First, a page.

Clare Lunney (18.104.22.168 - 22.214.171.124)
|Posted on Thursday, February 06, 2003 - 09:28 pm: ||
I have been learning from Teach Yourself Irish (O se) and have noticed the criticism of the pack which I own...I think it's pretty good, though I do envy the fluency of many speakers on this board and sure hope to be half as fluent one day!
Basically, I have heard that Munster Irish is the softest of the Irish dialects, so that is the dialect I am most interested in learning.
If any of you could recommend a good course in this with (preferably) a strong grammatical approach, please let me know.
Go raibh maith agat!
Seosamh (126.96.36.199 - 188.8.131.52)
|Posted on Friday, February 07, 2003 - 03:24 pm: ||
I don't know what you mean by soft, but by all means learn Munster if you wish. It's a wonderful dialect.
For anyone learning Munster Irish, the perfect supplement to the new Teach Yourself Irish would be the old Teach Yourself Irish. It's pure, old-fashioned wonderful Munster Irish.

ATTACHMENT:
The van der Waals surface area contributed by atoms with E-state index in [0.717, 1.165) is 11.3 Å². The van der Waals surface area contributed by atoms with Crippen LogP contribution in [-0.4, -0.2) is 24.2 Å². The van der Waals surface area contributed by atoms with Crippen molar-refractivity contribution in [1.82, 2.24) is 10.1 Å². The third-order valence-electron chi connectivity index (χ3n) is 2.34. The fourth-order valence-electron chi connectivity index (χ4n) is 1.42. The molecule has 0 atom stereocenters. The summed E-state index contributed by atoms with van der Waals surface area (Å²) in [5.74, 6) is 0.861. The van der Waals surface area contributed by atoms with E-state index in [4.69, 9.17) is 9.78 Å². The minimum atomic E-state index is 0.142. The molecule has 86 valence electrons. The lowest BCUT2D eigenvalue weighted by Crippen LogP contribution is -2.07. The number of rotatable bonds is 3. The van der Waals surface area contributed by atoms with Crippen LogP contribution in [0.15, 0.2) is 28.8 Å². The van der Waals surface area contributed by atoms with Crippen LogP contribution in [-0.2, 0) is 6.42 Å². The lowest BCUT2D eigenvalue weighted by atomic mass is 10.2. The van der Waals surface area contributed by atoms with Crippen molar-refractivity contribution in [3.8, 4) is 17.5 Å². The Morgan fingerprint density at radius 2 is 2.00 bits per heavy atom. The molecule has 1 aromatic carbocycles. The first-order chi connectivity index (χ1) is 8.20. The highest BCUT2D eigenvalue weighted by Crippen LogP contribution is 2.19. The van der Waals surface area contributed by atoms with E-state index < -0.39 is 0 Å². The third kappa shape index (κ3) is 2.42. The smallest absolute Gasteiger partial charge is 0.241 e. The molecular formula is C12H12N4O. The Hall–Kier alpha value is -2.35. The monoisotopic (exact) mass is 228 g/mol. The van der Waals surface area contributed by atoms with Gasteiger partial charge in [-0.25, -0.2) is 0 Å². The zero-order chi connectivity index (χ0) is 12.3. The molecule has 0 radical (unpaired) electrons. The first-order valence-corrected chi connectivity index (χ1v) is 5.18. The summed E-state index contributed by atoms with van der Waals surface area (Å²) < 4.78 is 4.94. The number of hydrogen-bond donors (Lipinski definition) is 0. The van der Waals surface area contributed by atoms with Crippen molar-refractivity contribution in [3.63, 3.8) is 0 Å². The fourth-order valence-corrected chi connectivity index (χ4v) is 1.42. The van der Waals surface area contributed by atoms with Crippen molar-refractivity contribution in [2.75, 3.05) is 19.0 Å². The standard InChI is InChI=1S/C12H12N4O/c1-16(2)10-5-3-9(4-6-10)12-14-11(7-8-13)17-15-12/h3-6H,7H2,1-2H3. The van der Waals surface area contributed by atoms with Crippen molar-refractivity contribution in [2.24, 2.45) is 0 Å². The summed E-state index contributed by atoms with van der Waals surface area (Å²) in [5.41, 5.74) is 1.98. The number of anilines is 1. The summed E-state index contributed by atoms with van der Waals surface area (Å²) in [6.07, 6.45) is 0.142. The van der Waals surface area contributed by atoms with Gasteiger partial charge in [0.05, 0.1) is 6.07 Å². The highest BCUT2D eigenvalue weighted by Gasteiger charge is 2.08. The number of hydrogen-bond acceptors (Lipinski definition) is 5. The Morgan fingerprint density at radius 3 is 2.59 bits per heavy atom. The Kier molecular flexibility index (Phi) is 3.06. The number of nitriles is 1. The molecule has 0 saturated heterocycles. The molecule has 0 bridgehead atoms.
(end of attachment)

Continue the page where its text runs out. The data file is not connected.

Some books have a Munster bias. I think that Beginning Irish, published by Hippocrene here in New York, fits this category.
Try to get as much contact as you can with people who speak Munster Irish. When you get reasonably literate in Irish, there are many written texts in Munster and a few of them have been put on tape. Old classics include the old novel Se´adna, the classic memoirs An tOileanach, Peig, and Fiche Bliain ag Fás. A very contemporary and lively writer is Maidhc Dainín Ó Sé. His books include a couple written for young people, so they won't be overwhelming.